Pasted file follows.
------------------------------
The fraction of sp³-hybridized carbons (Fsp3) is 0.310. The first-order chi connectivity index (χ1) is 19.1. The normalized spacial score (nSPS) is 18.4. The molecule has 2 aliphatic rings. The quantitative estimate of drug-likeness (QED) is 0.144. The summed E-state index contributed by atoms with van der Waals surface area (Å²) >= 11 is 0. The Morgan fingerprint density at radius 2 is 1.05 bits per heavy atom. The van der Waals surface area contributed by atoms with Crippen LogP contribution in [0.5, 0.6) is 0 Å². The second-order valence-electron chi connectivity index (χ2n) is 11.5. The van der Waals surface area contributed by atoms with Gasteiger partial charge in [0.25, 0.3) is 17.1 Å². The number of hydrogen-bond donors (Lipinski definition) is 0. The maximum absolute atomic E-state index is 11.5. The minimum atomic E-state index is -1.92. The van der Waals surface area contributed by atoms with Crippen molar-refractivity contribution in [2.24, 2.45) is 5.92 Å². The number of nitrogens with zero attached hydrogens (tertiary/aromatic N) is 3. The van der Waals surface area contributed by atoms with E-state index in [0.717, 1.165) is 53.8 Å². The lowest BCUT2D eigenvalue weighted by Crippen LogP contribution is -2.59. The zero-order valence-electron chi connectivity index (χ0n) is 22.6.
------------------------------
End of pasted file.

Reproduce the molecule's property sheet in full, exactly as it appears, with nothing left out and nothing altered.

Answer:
The fraction of sp³-hybridized carbons (Fsp3) is 0.310. The first-order chi connectivity index (χ1) is 19.1. The normalized spacial score (nSPS) is 18.4. The molecule has 2 aliphatic rings. The quantitative estimate of drug-likeness (QED) is 0.144. The summed E-state index contributed by atoms with van der Waals surface area (Å²) >= 11 is 0. The Morgan fingerprint density at radius 2 is 1.05 bits per heavy atom. The van der Waals surface area contributed by atoms with Crippen LogP contribution in [0.5, 0.6) is 0 Å². The second-order valence-electron chi connectivity index (χ2n) is 11.5. The van der Waals surface area contributed by atoms with Gasteiger partial charge in [0.25, 0.3) is 17.1 Å². The number of hydrogen-bond donors (Lipinski definition) is 0. The maximum absolute atomic E-state index is 11.5. The minimum atomic E-state index is -1.92. The van der Waals surface area contributed by atoms with Crippen molar-refractivity contribution in [2.24, 2.45) is 5.92 Å². The number of nitrogens with zero attached hydrogens (tertiary/aromatic N) is 3. The van der Waals surface area contributed by atoms with E-state index in [0.717, 1.165) is 53.8 Å². The lowest BCUT2D eigenvalue weighted by Crippen LogP contribution is -2.59. The zero-order valence-electron chi connectivity index (χ0n) is 22.6.